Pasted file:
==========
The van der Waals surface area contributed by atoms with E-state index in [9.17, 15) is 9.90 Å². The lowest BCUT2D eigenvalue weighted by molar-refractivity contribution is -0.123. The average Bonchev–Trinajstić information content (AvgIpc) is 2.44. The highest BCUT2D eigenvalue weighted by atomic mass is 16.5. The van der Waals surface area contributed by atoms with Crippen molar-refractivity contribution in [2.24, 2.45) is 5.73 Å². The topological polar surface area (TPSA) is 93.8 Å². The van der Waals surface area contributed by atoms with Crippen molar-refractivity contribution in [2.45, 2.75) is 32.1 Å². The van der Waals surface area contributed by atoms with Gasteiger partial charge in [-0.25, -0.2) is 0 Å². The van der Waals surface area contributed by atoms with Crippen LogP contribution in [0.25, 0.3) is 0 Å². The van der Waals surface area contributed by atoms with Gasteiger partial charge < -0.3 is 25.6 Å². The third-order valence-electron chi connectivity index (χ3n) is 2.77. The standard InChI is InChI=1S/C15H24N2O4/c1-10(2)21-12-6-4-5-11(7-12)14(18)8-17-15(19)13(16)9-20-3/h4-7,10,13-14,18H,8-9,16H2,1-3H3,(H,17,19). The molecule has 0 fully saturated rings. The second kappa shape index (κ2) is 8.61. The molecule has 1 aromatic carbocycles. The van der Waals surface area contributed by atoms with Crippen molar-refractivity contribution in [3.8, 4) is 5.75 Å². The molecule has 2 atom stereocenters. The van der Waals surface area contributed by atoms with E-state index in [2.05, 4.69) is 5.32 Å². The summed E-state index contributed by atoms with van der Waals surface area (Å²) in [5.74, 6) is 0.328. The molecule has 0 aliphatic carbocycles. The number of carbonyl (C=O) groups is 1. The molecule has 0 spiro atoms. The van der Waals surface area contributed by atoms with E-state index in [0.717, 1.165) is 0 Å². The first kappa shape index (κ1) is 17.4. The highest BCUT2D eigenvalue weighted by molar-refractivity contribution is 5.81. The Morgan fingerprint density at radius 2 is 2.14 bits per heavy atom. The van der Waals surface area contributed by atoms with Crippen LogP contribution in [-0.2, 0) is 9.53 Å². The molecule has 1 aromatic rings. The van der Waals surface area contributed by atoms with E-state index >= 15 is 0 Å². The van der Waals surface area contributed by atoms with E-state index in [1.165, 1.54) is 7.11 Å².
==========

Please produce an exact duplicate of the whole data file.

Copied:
The van der Waals surface area contributed by atoms with E-state index in [9.17, 15) is 9.90 Å². The lowest BCUT2D eigenvalue weighted by molar-refractivity contribution is -0.123. The average Bonchev–Trinajstić information content (AvgIpc) is 2.44. The highest BCUT2D eigenvalue weighted by atomic mass is 16.5. The van der Waals surface area contributed by atoms with Crippen molar-refractivity contribution in [2.24, 2.45) is 5.73 Å². The topological polar surface area (TPSA) is 93.8 Å². The van der Waals surface area contributed by atoms with Crippen molar-refractivity contribution in [2.45, 2.75) is 32.1 Å². The van der Waals surface area contributed by atoms with Gasteiger partial charge in [-0.25, -0.2) is 0 Å². The van der Waals surface area contributed by atoms with Crippen LogP contribution in [0.25, 0.3) is 0 Å². The van der Waals surface area contributed by atoms with Gasteiger partial charge < -0.3 is 25.6 Å². The third-order valence-electron chi connectivity index (χ3n) is 2.77. The standard InChI is InChI=1S/C15H24N2O4/c1-10(2)21-12-6-4-5-11(7-12)14(18)8-17-15(19)13(16)9-20-3/h4-7,10,13-14,18H,8-9,16H2,1-3H3,(H,17,19). The molecule has 0 fully saturated rings. The second kappa shape index (κ2) is 8.61. The molecule has 1 aromatic carbocycles. The van der Waals surface area contributed by atoms with Crippen molar-refractivity contribution in [3.8, 4) is 5.75 Å². The molecule has 2 atom stereocenters. The van der Waals surface area contributed by atoms with E-state index in [2.05, 4.69) is 5.32 Å². The summed E-state index contributed by atoms with van der Waals surface area (Å²) in [5.74, 6) is 0.328. The molecule has 0 aliphatic carbocycles. The number of carbonyl (C=O) groups is 1. The molecule has 0 spiro atoms. The van der Waals surface area contributed by atoms with E-state index in [0.717, 1.165) is 0 Å². The first kappa shape index (κ1) is 17.4. The highest BCUT2D eigenvalue weighted by molar-refractivity contribution is 5.81. The Morgan fingerprint density at radius 2 is 2.14 bits per heavy atom. The van der Waals surface area contributed by atoms with Crippen LogP contribution in [-0.2, 0) is 9.53 Å². The molecule has 1 aromatic rings. The van der Waals surface area contributed by atoms with E-state index >= 15 is 0 Å². The van der Waals surface area contributed by atoms with E-state index in [1.165, 1.54) is 7.11 Å².